My story is one of 20 years of gradual hip degeneration, in my case classified as FAI: femoral acetabular impingment, simply a heavily used hip joint from a highly active lifestyle, perhaps initiated by some labrum tear at a moment of particular stress/strain and then progressive involvement of joint tissue with cartilage wear, bone on bone conditions developing, and consequent osteophyte growth.

The images above show over twenty years of osteoarthritis development in my hips, as compared to a normal non-OA hip (blue image), with my left hip showing more severe degeneration and cyst development (right side of image) 

I’ve played soccer since my youth and began rock climbing and mountaineering at age 20. I first noticed compromised movement in my left hip at age 36 but continued my active lifestyle until I was diagnosed with osteoarthritis at age 40 whereupon I limited my activities in the interest of preserving what function remained for as long as possible.  

Throughout my 25 years in the healthcare field I’ve helped with the rehab of many joint surgeries and have seen successes as well as failures and held a reluctance to undergo surgery myself. As an alternative therapist I’ve used acupuncture, craniosacral, jin shin, chi healing, muscle therapy, tai chi, and yoga regularly for my own health maintenance for many years and each contributed to prolonging the life of my hips. However, by my late 40s I found I needed to give up many of my outdoor interests including ice skating, skiing, and running, as they all became too painful.  I continued my rock climbing only because of my love of it yet limited my climbs to short easy ones.

I then heard about hip resurfacing from one of my taiji teachers – a procedure that provided a possible path to rejuvenation without restriction in activity or range of motion – and saw this as very desirable for myself as a young athlete. 

However, at this point of waiting, my left hip had degenerated to the point of needing support often, and although I was still active with canoe trips and bicycling, my distance was growing very short, running at most 20 feet, bicycling only 2 miles, and even my taiji was being shortened.  Had I discovered resurfacing sooner perhaps my femoral head would have accepted a resurfacing., but as it was, pre-operative X-rays of my joints showed possible excessive necrosis that may preclude hip resurfacing for me.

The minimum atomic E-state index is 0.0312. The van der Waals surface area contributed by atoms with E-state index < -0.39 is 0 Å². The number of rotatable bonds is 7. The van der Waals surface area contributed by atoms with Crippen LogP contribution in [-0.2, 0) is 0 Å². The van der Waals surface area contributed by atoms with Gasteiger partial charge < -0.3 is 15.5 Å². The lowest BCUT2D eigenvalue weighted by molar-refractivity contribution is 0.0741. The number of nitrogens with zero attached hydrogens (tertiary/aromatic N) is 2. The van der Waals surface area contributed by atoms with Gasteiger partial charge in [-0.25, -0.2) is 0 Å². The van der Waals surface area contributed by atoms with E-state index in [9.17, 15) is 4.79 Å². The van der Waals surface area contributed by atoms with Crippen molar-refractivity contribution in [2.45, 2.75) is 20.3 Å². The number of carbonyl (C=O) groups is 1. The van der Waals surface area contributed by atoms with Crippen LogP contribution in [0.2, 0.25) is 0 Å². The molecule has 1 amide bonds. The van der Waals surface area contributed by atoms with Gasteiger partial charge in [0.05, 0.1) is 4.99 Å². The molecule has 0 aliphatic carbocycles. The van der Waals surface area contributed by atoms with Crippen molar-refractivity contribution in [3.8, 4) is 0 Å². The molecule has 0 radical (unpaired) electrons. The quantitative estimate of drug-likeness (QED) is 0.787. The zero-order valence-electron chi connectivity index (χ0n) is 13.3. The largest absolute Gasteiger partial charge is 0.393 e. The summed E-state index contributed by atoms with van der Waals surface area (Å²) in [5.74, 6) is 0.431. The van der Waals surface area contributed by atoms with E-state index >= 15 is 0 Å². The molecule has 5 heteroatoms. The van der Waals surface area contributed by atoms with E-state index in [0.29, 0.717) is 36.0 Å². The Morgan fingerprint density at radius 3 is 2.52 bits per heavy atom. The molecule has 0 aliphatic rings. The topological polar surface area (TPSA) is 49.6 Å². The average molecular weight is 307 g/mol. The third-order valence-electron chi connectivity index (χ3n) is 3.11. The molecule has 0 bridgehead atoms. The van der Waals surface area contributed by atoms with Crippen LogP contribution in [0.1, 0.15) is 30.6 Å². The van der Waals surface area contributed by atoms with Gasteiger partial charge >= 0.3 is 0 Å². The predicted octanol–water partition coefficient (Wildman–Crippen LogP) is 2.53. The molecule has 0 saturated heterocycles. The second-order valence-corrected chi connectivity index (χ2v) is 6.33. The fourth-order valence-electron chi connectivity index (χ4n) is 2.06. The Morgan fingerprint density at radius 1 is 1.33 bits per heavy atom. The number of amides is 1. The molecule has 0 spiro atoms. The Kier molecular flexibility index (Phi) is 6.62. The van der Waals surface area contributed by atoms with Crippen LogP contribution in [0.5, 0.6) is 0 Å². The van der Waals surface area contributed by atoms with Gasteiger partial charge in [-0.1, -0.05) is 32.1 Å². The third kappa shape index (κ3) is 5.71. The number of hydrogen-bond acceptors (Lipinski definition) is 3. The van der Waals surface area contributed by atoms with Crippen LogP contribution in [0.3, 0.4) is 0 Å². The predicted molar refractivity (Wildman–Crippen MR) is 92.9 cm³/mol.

It was then that I learned of the new bone-conserving MiniHip prothesis which, like resurfacing, supports complete range of motion, no dislocation, and continued sports activity. The MiniHip design offers a non-metal-on-metal solution for hip OA and is considered an appropriate choice for younger, active patients that wish to continue being active.  Certainly the hip resurfacing is a better choice for bone conserving should revision be needed, yet this MiniHip is designed to be easily repaired without the need to revise the bone implant components.  Designed so that the cup and stem stay fixed, the articulating components can be replaced easily.  With both being bone growth there is some arguement for the fixation being longer-lasting than the commonly cemented resurfacing stem.

So, I chose to schedule for hip resurfacing and to accept this new MiniHip option as a backup option should the hip resurfacing prove to be contraindicated due to the advanced necrosis (and this was the case for my left hip).

I underwent my first operation in September 2010 and was up using my hip again that same day. Although the muscle rehab was hard work, I was thrilled with the results – within one week I was down to one crutch, largely finished with the cane at four weeks, and at five weeks had resumed my favorite activities of rock climbing and motorcycling.  By 12 weeks I felt as if no surgery had ever been done.  What a gift this was considering what I had endured.

With my lightness of gait from years of tai chi I was able to last a long time before surgery, yet endured much limitation. Back then I did not consider that I would ever recover a wonderful, natural feeling and assumed that any THR would include some limitation and should therefore be avoided as long as possible. With the MiniHip, I have had a seamless return to normal strength and flexibility in my left hip and I find it easy to do powerful activities that I long ago gave up on: ice skating, skiing, sledding with my young children, rock climbing, motorcycle riding,  

I am so pleased with what this MiniHip has given me that I elected to have one for my right hip as well and surgery was done in April 2011.  Some of the decision was clearly for symetry with the left, some for the smaller incision and lessor trauma over the resurfacing procedure, and some on the chance that it may have actual advantages over resurfacing.

I am very pleased that my waiting brought me to this place and am very grateful that the technology in hip replacements advanced to meet me when I finally needed it. I am delighted to have such natural strength and movement returned to my body – I feel that I have many years of enjoyment of life ahead of me. 

Details of the procedure and of my recovery are in the accompanying pages of this web site.